What is desired is a new, less expensive apparatus and method to monitor the OSNR of one or more optical data channels in an optical network.
An apparatus, system, and method for measuring the optical signal to noise ratio (OSNR) in an optical network is disclosed. In one embodiment of an OSNR monitor, an OSNR monitor includes an optical detector, an electrical circuit coupled to the electrical output of an optical detector for measuring signals indicative of the peak power level and average power level of an optical input to the optical detector, and an OSNR selector for selecting an OSNR from the dependence of OSNR upon peak power level and average power level. In one embodiment, the relationship between OSNR and peak power level and average power level is characterized by empirically measuring peak power level and average power as a function of optical attenuation for known values of OSNR.
In one embodiment, signals indicative of the peak power level and the average power level of a wavelength channel are measured. An OSNR is selected having the peak power level and average power level corresponding to an optical signal traversing an optical path having attenuation and optical amplifier noise. The OSNR monitoring apparatus and method may be used to monitor the OSNR at selected node locations and to report the OSNR to other nodes, to an element management system, to a network managements system, or to a link state database.
The figures depict a preferred embodiment of the present invention for purposes of illustration only. One of skill in the art will readily recognize from the following discussion that alternative embodiments of the structures and methods disclosed herein may be employed without departing from the principles of the claimed invention.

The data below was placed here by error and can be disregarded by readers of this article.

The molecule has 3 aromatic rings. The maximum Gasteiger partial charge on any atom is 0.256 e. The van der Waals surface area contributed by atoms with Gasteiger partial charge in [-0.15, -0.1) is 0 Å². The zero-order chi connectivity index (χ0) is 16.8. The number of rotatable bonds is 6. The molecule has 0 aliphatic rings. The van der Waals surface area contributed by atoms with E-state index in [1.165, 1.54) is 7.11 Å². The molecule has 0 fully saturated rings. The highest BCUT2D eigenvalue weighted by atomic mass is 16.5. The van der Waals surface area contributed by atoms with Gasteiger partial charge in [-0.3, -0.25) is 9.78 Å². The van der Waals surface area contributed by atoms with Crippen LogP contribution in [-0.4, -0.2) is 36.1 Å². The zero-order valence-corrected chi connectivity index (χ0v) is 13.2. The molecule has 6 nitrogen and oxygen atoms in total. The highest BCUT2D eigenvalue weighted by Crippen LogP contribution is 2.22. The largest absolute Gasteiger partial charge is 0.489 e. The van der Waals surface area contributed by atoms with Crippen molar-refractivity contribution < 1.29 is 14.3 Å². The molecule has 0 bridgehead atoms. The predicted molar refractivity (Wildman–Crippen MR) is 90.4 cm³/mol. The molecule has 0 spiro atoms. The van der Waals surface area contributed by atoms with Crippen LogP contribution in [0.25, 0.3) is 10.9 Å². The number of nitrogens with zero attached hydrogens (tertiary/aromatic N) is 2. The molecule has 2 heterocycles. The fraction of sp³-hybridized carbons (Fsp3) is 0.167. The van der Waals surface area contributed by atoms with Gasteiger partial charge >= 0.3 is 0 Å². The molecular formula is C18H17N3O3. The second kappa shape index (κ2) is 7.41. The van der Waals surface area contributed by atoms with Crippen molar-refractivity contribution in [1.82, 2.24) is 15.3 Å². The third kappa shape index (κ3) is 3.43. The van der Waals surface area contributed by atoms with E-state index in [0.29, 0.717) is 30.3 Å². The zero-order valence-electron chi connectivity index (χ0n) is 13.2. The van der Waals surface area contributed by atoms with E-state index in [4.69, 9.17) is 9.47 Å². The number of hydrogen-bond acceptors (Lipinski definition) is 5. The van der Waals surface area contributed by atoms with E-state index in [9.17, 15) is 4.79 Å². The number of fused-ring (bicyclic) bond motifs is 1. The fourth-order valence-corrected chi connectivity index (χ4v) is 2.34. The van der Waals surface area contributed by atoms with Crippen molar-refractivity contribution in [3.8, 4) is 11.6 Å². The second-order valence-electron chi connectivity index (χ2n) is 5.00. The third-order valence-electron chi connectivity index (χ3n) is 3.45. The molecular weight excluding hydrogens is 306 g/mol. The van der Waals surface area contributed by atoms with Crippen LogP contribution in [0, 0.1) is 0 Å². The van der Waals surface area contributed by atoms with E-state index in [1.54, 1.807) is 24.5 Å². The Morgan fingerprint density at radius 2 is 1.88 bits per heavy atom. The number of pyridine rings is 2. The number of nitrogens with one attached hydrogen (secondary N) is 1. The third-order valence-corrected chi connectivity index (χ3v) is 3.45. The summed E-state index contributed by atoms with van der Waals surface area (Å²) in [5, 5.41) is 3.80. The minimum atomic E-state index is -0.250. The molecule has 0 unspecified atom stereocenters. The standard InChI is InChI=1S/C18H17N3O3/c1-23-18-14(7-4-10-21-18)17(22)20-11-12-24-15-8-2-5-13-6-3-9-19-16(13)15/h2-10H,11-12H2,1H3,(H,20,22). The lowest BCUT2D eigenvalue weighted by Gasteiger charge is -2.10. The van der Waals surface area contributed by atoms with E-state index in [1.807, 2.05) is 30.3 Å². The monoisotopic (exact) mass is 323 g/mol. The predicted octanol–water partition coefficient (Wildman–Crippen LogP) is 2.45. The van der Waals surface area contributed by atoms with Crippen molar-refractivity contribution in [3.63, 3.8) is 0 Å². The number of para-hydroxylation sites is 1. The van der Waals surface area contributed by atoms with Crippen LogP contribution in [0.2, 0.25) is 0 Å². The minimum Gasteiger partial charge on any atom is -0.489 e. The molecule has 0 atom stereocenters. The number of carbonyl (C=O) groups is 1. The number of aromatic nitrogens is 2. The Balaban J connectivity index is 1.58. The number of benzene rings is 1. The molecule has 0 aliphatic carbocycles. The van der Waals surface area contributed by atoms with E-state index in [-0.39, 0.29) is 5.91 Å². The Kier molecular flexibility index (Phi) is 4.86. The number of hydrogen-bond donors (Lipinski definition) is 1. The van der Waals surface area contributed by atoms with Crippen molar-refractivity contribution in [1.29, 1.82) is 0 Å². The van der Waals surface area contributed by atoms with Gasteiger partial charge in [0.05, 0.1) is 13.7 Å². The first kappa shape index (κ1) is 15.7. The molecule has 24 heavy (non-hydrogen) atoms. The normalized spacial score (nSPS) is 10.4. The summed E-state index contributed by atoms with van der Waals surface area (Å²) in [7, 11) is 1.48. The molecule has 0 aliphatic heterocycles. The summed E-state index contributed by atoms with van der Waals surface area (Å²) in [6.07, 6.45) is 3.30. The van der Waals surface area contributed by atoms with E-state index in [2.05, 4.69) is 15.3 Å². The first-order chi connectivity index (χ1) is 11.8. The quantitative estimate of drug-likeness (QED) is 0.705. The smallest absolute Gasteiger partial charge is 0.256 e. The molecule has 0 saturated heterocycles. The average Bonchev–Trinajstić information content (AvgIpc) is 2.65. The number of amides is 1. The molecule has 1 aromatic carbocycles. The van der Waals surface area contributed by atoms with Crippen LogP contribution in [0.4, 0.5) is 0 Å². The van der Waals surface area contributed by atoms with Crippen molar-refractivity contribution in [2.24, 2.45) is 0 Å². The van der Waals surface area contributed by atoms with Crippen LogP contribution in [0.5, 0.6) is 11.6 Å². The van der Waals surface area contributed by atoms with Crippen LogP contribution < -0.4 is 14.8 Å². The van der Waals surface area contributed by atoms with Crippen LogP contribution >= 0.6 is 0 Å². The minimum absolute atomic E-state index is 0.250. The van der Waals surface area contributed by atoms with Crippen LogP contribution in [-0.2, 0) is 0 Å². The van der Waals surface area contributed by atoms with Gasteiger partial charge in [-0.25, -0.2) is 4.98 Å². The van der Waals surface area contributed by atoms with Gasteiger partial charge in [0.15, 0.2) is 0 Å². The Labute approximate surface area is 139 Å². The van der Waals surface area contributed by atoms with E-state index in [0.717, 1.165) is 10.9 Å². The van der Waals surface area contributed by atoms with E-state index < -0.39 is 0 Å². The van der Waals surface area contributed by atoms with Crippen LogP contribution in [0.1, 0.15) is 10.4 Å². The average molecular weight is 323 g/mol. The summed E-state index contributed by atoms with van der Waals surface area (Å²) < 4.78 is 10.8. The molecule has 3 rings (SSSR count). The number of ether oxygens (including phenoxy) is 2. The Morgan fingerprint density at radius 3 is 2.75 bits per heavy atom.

The present invention generally includes an apparatus, system, and method for measuring the optical signal to noise ratio (OSNR) at selected locations of an optical network, such as in selected node locations of a dense wavelength division multiplexed (DWDM) network. As described below in more detail, the capability to measure OSNR in service may be applied in the optical network to facilitate making switching, routing, or network configuration decisions to maintain the quality of service (QOS).
In an optical network, the OSNR of a particular signal depends upon the optical path that the optical signal traverses in the optical network.
The optical path from first point 301 in first node 305 to second point 309 in second node 320 includes at least one optical fiber link 302 and may also include one or more intermediate nodes 304 that include one or more optical amplifiers 308. It will also be understood that first node 305 may include an optical post-amplifier 310 subsequent to first point 301 and that second node 320 may include an optical pre-amplifier 312 prior to second point 309.
OSNR monitor resides in an optical node 320. A variety of conventional node elements are omitted for clarity. In one embodiment, node 320 is a DWDM node and includes an optical transport complex (not shown) having elements for demultiplexing wavelength channels received from other nodes, adding and dropping wavelength channels with tributary channels, and multiplexing output wavelength channels. A conventional administrative complex (not shown) may also be included to regulate the operation of the node elements.